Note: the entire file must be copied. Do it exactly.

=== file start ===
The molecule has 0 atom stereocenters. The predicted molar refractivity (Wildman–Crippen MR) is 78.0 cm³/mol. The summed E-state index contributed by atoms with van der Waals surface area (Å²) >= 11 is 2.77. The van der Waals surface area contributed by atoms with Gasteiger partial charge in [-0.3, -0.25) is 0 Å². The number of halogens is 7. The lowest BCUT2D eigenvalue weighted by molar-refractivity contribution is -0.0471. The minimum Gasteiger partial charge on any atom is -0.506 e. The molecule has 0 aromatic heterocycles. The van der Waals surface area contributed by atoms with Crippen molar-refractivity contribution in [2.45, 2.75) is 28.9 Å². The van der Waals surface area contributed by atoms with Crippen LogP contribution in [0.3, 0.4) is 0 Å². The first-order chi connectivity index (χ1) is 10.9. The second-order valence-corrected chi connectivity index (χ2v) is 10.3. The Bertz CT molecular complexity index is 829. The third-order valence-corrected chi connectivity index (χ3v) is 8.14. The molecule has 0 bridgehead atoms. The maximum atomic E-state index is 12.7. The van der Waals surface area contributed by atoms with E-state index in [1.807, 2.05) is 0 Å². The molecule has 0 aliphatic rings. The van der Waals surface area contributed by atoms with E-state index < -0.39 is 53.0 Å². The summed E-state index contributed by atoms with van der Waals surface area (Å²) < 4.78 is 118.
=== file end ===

The molecule has 0 atom stereocenters. The predicted molar refractivity (Wildman–Crippen MR) is 78.0 cm³/mol. The summed E-state index contributed by atoms with van der Waals surface area (Å²) >= 11 is 2.77. The van der Waals surface area contributed by atoms with Gasteiger partial charge in [-0.3, -0.25) is 0 Å². The number of halogens is 7. The lowest BCUT2D eigenvalue weighted by molar-refractivity contribution is -0.0471. The minimum Gasteiger partial charge on any atom is -0.506 e. The molecule has 0 aromatic heterocycles. The van der Waals surface area contributed by atoms with Crippen molar-refractivity contribution in [2.45, 2.75) is 28.9 Å². The van der Waals surface area contributed by atoms with Crippen LogP contribution in [0.3, 0.4) is 0 Å². The first-order chi connectivity index (χ1) is 10.9. The second-order valence-corrected chi connectivity index (χ2v) is 10.3. The Bertz CT molecular complexity index is 829. The third-order valence-corrected chi connectivity index (χ3v) is 8.14. The molecule has 0 bridgehead atoms. The maximum atomic E-state index is 12.7. The van der Waals surface area contributed by atoms with E-state index in [1.807, 2.05) is 0 Å². The molecule has 0 aliphatic rings. The van der Waals surface area contributed by atoms with E-state index < -0.39 is 53.0 Å². The summed E-state index contributed by atoms with van der Waals surface area (Å²) < 4.78 is 118.